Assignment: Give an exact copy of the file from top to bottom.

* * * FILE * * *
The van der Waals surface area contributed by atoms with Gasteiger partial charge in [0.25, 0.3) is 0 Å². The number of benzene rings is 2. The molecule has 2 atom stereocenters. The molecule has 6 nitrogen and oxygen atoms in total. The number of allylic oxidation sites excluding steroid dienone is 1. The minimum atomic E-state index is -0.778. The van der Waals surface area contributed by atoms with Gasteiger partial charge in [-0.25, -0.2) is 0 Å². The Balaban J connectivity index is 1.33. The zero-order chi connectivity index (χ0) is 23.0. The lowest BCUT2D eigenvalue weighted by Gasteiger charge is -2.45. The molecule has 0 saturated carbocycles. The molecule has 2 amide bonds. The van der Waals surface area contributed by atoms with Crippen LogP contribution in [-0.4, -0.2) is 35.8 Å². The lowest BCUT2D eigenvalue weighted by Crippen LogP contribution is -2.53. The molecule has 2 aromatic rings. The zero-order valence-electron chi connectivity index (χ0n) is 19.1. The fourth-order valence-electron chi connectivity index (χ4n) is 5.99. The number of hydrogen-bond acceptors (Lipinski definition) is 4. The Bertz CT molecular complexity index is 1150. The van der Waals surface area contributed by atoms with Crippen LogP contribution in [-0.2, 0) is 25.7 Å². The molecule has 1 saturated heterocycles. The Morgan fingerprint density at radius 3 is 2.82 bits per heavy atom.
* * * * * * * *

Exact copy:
The van der Waals surface area contributed by atoms with Gasteiger partial charge in [0.25, 0.3) is 0 Å². The number of benzene rings is 2. The molecule has 2 atom stereocenters. The molecule has 6 nitrogen and oxygen atoms in total. The number of allylic oxidation sites excluding steroid dienone is 1. The minimum atomic E-state index is -0.778. The van der Waals surface area contributed by atoms with Gasteiger partial charge in [-0.25, -0.2) is 0 Å². The Balaban J connectivity index is 1.33. The zero-order chi connectivity index (χ0) is 23.0. The lowest BCUT2D eigenvalue weighted by Gasteiger charge is -2.45. The molecule has 0 saturated carbocycles. The molecule has 2 amide bonds. The van der Waals surface area contributed by atoms with Crippen LogP contribution in [-0.4, -0.2) is 35.8 Å². The lowest BCUT2D eigenvalue weighted by Crippen LogP contribution is -2.53. The molecule has 2 aromatic rings. The zero-order valence-electron chi connectivity index (χ0n) is 19.1. The fourth-order valence-electron chi connectivity index (χ4n) is 5.99. The number of hydrogen-bond acceptors (Lipinski definition) is 4. The Bertz CT molecular complexity index is 1150. The van der Waals surface area contributed by atoms with Crippen LogP contribution in [-0.2, 0) is 25.7 Å². The molecule has 1 saturated heterocycles. The Morgan fingerprint density at radius 3 is 2.82 bits per heavy atom.